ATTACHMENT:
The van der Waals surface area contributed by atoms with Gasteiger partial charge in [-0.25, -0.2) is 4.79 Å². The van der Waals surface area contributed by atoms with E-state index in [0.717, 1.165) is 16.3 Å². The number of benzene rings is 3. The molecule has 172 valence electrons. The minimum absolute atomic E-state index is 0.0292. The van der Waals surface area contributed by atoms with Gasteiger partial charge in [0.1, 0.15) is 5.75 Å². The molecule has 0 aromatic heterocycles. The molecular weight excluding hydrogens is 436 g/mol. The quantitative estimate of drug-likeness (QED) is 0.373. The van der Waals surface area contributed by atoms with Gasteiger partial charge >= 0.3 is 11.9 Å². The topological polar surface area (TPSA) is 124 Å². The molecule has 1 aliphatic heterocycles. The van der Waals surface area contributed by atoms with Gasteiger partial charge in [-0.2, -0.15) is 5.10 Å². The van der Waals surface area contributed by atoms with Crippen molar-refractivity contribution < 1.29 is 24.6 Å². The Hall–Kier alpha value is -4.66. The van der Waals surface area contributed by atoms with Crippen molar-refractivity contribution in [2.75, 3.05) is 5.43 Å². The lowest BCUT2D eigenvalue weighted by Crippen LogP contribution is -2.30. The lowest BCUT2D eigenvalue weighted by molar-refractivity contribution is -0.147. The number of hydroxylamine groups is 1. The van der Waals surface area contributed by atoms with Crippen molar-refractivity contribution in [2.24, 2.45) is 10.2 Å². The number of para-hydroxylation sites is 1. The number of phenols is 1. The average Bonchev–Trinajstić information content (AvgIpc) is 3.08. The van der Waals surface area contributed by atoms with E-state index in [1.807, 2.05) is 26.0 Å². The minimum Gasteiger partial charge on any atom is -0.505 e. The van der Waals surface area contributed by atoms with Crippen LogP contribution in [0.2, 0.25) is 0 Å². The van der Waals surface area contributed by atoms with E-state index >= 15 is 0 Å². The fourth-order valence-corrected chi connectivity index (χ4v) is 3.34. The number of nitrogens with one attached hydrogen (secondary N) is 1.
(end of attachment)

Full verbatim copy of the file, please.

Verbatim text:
The van der Waals surface area contributed by atoms with Gasteiger partial charge in [-0.25, -0.2) is 4.79 Å². The van der Waals surface area contributed by atoms with E-state index in [0.717, 1.165) is 16.3 Å². The number of benzene rings is 3. The molecule has 172 valence electrons. The minimum absolute atomic E-state index is 0.0292. The van der Waals surface area contributed by atoms with Gasteiger partial charge in [0.1, 0.15) is 5.75 Å². The molecule has 0 aromatic heterocycles. The molecular weight excluding hydrogens is 436 g/mol. The quantitative estimate of drug-likeness (QED) is 0.373. The van der Waals surface area contributed by atoms with Gasteiger partial charge >= 0.3 is 11.9 Å². The topological polar surface area (TPSA) is 124 Å². The molecule has 1 aliphatic heterocycles. The van der Waals surface area contributed by atoms with Gasteiger partial charge in [-0.2, -0.15) is 5.10 Å². The van der Waals surface area contributed by atoms with Crippen molar-refractivity contribution < 1.29 is 24.6 Å². The Hall–Kier alpha value is -4.66. The van der Waals surface area contributed by atoms with Crippen molar-refractivity contribution in [2.75, 3.05) is 5.43 Å². The lowest BCUT2D eigenvalue weighted by Crippen LogP contribution is -2.30. The lowest BCUT2D eigenvalue weighted by molar-refractivity contribution is -0.147. The number of hydroxylamine groups is 1. The van der Waals surface area contributed by atoms with Crippen molar-refractivity contribution in [2.24, 2.45) is 10.2 Å². The number of para-hydroxylation sites is 1. The number of phenols is 1. The average Bonchev–Trinajstić information content (AvgIpc) is 3.08. The van der Waals surface area contributed by atoms with E-state index in [1.807, 2.05) is 26.0 Å². The minimum Gasteiger partial charge on any atom is -0.505 e. The van der Waals surface area contributed by atoms with Crippen LogP contribution in [0.2, 0.25) is 0 Å². The van der Waals surface area contributed by atoms with E-state index >= 15 is 0 Å². The fourth-order valence-corrected chi connectivity index (χ4v) is 3.34. The number of nitrogens with one attached hydrogen (secondary N) is 1.